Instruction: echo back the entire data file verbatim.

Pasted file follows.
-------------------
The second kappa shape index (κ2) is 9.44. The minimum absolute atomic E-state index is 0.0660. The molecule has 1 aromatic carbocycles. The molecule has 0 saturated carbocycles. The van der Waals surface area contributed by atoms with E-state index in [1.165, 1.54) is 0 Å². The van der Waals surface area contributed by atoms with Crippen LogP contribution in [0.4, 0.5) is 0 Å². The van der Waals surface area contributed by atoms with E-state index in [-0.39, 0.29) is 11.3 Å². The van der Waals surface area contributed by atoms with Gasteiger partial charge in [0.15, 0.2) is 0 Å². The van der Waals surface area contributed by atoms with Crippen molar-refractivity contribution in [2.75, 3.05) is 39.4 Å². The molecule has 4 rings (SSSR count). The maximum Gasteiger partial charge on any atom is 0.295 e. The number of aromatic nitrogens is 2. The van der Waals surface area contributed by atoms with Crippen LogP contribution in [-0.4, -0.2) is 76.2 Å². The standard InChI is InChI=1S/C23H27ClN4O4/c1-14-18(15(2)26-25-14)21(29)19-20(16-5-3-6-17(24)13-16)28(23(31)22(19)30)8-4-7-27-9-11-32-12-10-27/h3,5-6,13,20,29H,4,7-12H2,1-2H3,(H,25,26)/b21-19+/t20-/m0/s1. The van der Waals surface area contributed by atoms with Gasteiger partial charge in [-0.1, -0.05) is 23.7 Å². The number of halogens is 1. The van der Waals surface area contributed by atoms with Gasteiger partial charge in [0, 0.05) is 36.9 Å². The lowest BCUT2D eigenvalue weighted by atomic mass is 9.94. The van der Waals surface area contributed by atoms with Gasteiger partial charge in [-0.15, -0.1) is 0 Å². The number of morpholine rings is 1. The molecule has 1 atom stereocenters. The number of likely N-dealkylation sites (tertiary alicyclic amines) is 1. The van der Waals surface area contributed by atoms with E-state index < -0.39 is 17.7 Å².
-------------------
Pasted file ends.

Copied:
The second kappa shape index (κ2) is 9.44. The minimum absolute atomic E-state index is 0.0660. The molecule has 1 aromatic carbocycles. The molecule has 0 saturated carbocycles. The van der Waals surface area contributed by atoms with E-state index in [1.165, 1.54) is 0 Å². The van der Waals surface area contributed by atoms with Crippen LogP contribution in [0.4, 0.5) is 0 Å². The van der Waals surface area contributed by atoms with E-state index in [-0.39, 0.29) is 11.3 Å². The van der Waals surface area contributed by atoms with Gasteiger partial charge in [0.15, 0.2) is 0 Å². The van der Waals surface area contributed by atoms with Crippen molar-refractivity contribution in [2.75, 3.05) is 39.4 Å². The molecule has 4 rings (SSSR count). The maximum Gasteiger partial charge on any atom is 0.295 e. The number of aromatic nitrogens is 2. The van der Waals surface area contributed by atoms with Crippen LogP contribution in [-0.4, -0.2) is 76.2 Å². The standard InChI is InChI=1S/C23H27ClN4O4/c1-14-18(15(2)26-25-14)21(29)19-20(16-5-3-6-17(24)13-16)28(23(31)22(19)30)8-4-7-27-9-11-32-12-10-27/h3,5-6,13,20,29H,4,7-12H2,1-2H3,(H,25,26)/b21-19+/t20-/m0/s1. The van der Waals surface area contributed by atoms with Gasteiger partial charge in [-0.1, -0.05) is 23.7 Å². The number of halogens is 1. The van der Waals surface area contributed by atoms with Gasteiger partial charge in [0, 0.05) is 36.9 Å². The lowest BCUT2D eigenvalue weighted by atomic mass is 9.94. The van der Waals surface area contributed by atoms with Gasteiger partial charge in [-0.15, -0.1) is 0 Å². The number of morpholine rings is 1. The molecule has 1 atom stereocenters. The number of likely N-dealkylation sites (tertiary alicyclic amines) is 1. The van der Waals surface area contributed by atoms with E-state index < -0.39 is 17.7 Å².